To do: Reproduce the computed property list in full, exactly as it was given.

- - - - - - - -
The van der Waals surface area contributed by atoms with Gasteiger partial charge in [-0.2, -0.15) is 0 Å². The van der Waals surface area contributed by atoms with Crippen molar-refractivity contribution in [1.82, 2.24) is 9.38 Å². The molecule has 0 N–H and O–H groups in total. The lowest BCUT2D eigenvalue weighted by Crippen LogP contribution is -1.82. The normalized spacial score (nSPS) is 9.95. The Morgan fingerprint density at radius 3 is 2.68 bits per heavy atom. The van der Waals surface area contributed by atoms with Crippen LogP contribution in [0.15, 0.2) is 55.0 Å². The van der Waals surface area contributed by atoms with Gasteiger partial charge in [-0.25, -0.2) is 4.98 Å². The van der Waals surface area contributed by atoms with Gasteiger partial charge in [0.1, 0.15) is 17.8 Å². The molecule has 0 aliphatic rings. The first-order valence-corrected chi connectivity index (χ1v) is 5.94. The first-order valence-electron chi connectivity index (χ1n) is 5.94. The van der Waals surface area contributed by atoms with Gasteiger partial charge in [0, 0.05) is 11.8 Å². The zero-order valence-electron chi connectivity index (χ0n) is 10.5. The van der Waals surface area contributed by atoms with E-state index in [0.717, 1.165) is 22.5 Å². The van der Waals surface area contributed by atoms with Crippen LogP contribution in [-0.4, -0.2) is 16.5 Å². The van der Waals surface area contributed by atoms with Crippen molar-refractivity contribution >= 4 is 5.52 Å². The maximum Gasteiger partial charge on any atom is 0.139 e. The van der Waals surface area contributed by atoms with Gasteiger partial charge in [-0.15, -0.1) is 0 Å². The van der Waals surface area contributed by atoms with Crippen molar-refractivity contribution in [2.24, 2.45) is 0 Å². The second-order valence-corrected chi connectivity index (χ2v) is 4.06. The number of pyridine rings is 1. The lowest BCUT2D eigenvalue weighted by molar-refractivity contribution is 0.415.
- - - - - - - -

The van der Waals surface area contributed by atoms with Gasteiger partial charge in [-0.2, -0.15) is 0 Å². The van der Waals surface area contributed by atoms with Crippen molar-refractivity contribution in [1.82, 2.24) is 9.38 Å². The molecule has 0 N–H and O–H groups in total. The lowest BCUT2D eigenvalue weighted by Crippen LogP contribution is -1.82. The normalized spacial score (nSPS) is 9.95. The Morgan fingerprint density at radius 3 is 2.68 bits per heavy atom. The van der Waals surface area contributed by atoms with Crippen LogP contribution in [0.15, 0.2) is 55.0 Å². The van der Waals surface area contributed by atoms with Gasteiger partial charge in [-0.25, -0.2) is 4.98 Å². The van der Waals surface area contributed by atoms with Gasteiger partial charge in [0.1, 0.15) is 17.8 Å². The molecule has 0 aliphatic rings. The first-order valence-corrected chi connectivity index (χ1v) is 5.94. The first-order valence-electron chi connectivity index (χ1n) is 5.94. The van der Waals surface area contributed by atoms with Gasteiger partial charge in [0, 0.05) is 11.8 Å². The zero-order valence-electron chi connectivity index (χ0n) is 10.5. The van der Waals surface area contributed by atoms with E-state index in [0.717, 1.165) is 22.5 Å². The van der Waals surface area contributed by atoms with Crippen LogP contribution in [-0.4, -0.2) is 16.5 Å². The van der Waals surface area contributed by atoms with Crippen molar-refractivity contribution >= 4 is 5.52 Å². The maximum Gasteiger partial charge on any atom is 0.139 e. The van der Waals surface area contributed by atoms with Gasteiger partial charge in [-0.15, -0.1) is 0 Å². The van der Waals surface area contributed by atoms with Crippen molar-refractivity contribution in [2.24, 2.45) is 0 Å². The second-order valence-corrected chi connectivity index (χ2v) is 4.06. The number of pyridine rings is 1. The lowest BCUT2D eigenvalue weighted by molar-refractivity contribution is 0.415.